Recent years have also seen an increase in the private rented sector from 5 per cent in 1999 to 13 per cent in 2013, while a longer term decrease in the social rented sector has levelled off at around 23 per cent since 2007.

Figure 3.1: Tenure of household by year

1999-2013 data, Households (base: 10,650)

Figure 3.1: Tenure of household by year

Note: Other category includes those living rent free

Table 3.1: Tenure of household by year

Column percentages, 1999-2013 data

Households 1999 2000 2001 2002 2003 2004 2005 2006 2007 2008 2009 2010 2011 2012 2013
Owner occupied 61 62 64 65 65 64 66 65 66 66 66 65 64 63 61
Social rented 32 30 28 28 26 27 25 25 23 23 22 23 23 23 23
Private rented 5 6 6 6 6 7 8 8 9 9 10 11 11 13 13
Other 2 2 2 2 2 2 2 2 2 2 2 2 2 2 2
Total 100 100 100 100 100 100 100 100 100 100 100 100 100 100 100
Base 14,680 15,550 15,570 15,070 14,880 15,940 15,400 15,620 13,410 13,810 14,190 14,210 14,360 10,640 10,650

The decline in social housing has been accompanied by substantial changes in the profile of its tenants. Data from the Scottish Census show that in 1981, the profile of social sector tenants was similar to the profile of households in society generally in terms of their size, composition, and social and economic characteristics. This is no longer the case and tenure patterns show marked differences by household type.

Table 3.2 shows that owner occupation was the predominant tenure for most household types, the notable exception being for single parent households and, to a somewhat lesser extent, single adult households. Around half of single parent households were in social housing (48 per cent), which was the predominant tenure for this group. Single adult and pensioner households were both also somewhat overrepresented in the social sector relative to other groups (each 31 each). There were higher proportions of single adult (23 per cent), small adult and single parent (each 22 per cent) households in the private rented sector compared to other household types.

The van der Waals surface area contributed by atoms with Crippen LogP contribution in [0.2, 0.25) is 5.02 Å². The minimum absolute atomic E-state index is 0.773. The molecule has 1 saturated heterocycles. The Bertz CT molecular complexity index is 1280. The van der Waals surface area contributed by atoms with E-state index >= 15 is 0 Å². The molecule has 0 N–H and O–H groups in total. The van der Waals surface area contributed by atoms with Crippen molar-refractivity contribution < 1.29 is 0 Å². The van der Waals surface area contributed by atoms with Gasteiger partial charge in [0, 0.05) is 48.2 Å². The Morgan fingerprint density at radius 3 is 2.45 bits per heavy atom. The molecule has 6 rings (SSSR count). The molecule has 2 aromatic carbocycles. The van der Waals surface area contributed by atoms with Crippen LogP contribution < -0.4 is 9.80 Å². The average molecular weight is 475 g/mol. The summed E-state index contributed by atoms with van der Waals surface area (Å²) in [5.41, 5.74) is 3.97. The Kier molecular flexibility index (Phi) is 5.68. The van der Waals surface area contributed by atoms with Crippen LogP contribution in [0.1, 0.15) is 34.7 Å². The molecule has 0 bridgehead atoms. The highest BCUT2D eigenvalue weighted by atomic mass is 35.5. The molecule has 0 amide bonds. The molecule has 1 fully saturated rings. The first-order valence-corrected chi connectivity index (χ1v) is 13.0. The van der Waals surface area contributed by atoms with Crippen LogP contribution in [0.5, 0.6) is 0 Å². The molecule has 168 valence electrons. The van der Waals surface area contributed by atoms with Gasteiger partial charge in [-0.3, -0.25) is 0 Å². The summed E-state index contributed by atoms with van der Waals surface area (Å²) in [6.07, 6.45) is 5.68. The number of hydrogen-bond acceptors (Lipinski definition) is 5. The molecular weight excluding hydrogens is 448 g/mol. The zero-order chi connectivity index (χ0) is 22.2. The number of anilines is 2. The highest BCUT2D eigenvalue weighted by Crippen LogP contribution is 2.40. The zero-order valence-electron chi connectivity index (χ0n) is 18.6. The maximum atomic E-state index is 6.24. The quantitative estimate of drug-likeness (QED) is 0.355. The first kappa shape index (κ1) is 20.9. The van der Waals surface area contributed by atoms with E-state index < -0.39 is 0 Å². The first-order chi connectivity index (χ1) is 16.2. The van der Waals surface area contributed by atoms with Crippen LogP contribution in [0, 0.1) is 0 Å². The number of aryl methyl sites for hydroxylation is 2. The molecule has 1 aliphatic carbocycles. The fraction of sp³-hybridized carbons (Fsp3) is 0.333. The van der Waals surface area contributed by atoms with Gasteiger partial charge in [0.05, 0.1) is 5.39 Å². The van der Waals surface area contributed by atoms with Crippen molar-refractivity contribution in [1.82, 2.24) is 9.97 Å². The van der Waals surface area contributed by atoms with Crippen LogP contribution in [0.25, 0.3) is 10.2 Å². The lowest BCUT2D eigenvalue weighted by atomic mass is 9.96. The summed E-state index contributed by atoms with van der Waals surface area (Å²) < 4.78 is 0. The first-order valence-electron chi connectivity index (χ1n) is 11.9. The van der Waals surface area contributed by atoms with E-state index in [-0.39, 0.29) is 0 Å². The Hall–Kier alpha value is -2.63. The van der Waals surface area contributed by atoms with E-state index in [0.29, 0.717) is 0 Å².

Table 3.2: Tenure of household by household type[36],[37]

Column percentages, 2013 data

Households Single adult Small adult Single parent Small family Large family Large adult Older smaller Single pensioner All
Owner occupied 42 61 28 71 67 70 81 62 61
Social rented 31 16 48 16 23 18 14 31 23
Private rented 23 22 22 13 9 10 3 3 13
Other 4 1 2 1 2 2 2 3 2
Total 100 100 100 100 100 100 100 100 100
Base 1,860 1,690 590 1,350 630 970 1,770 1,810 10,650

Figure 3.2 and Table 3.3 demonstrate the strong relationship between housing tenure and deprivation. The 15 per cent most deprived areas were characterised by high concentrations of social housing, with just over half (55 per cent) of the households in these areas in the social rented sector; compared to 17 per cent in the Rest of Scotland. The relationship is displayed graphically in Figure 3.2, which shows how levels of social renting increase with increasing deprivation and also how conversely, owner occupation increases as deprivation decreases.

Figure 3.2: Tenure by Scottish Index of Multiple Deprivation (SIMD)

2013 data (Base: 10,650; minimum: 910)

Figure 3.2: Tenure by Scottish Index of Multiple Deprivation (SIMD)

Table 3.3: Tenure of household by Scottish Index of Multiple Deprivation[39]

Column percentages, 2013 data

Households 15% most deprived Rest of Scotland All